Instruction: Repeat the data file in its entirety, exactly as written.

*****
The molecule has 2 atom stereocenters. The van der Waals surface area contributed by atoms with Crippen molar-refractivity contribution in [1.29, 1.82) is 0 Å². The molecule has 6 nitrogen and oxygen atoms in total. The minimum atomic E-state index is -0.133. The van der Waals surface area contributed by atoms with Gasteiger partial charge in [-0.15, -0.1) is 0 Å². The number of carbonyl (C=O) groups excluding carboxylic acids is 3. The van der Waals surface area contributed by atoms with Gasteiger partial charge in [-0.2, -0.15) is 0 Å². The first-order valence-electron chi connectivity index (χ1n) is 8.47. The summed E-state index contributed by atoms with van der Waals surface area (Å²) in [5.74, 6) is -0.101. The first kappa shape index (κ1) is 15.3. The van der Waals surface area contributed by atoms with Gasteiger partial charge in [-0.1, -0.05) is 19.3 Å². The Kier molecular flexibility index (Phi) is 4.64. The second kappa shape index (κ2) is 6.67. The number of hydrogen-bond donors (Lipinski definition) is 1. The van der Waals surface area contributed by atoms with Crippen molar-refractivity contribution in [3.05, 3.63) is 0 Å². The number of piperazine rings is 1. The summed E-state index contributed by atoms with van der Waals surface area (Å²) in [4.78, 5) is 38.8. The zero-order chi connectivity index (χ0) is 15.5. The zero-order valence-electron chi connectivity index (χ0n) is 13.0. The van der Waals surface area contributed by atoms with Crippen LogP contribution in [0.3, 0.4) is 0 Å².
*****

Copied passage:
The molecule has 2 atom stereocenters. The van der Waals surface area contributed by atoms with Crippen molar-refractivity contribution in [1.29, 1.82) is 0 Å². The molecule has 6 nitrogen and oxygen atoms in total. The minimum atomic E-state index is -0.133. The van der Waals surface area contributed by atoms with Gasteiger partial charge in [-0.15, -0.1) is 0 Å². The number of carbonyl (C=O) groups excluding carboxylic acids is 3. The van der Waals surface area contributed by atoms with Gasteiger partial charge in [-0.2, -0.15) is 0 Å². The first-order valence-electron chi connectivity index (χ1n) is 8.47. The summed E-state index contributed by atoms with van der Waals surface area (Å²) in [5.74, 6) is -0.101. The first kappa shape index (κ1) is 15.3. The van der Waals surface area contributed by atoms with Gasteiger partial charge in [-0.1, -0.05) is 19.3 Å². The Kier molecular flexibility index (Phi) is 4.64. The second kappa shape index (κ2) is 6.67. The number of hydrogen-bond donors (Lipinski definition) is 1. The van der Waals surface area contributed by atoms with Crippen molar-refractivity contribution in [3.05, 3.63) is 0 Å². The number of piperazine rings is 1. The summed E-state index contributed by atoms with van der Waals surface area (Å²) in [4.78, 5) is 38.8. The zero-order chi connectivity index (χ0) is 15.5. The zero-order valence-electron chi connectivity index (χ0n) is 13.0. The van der Waals surface area contributed by atoms with Crippen LogP contribution in [0.3, 0.4) is 0 Å².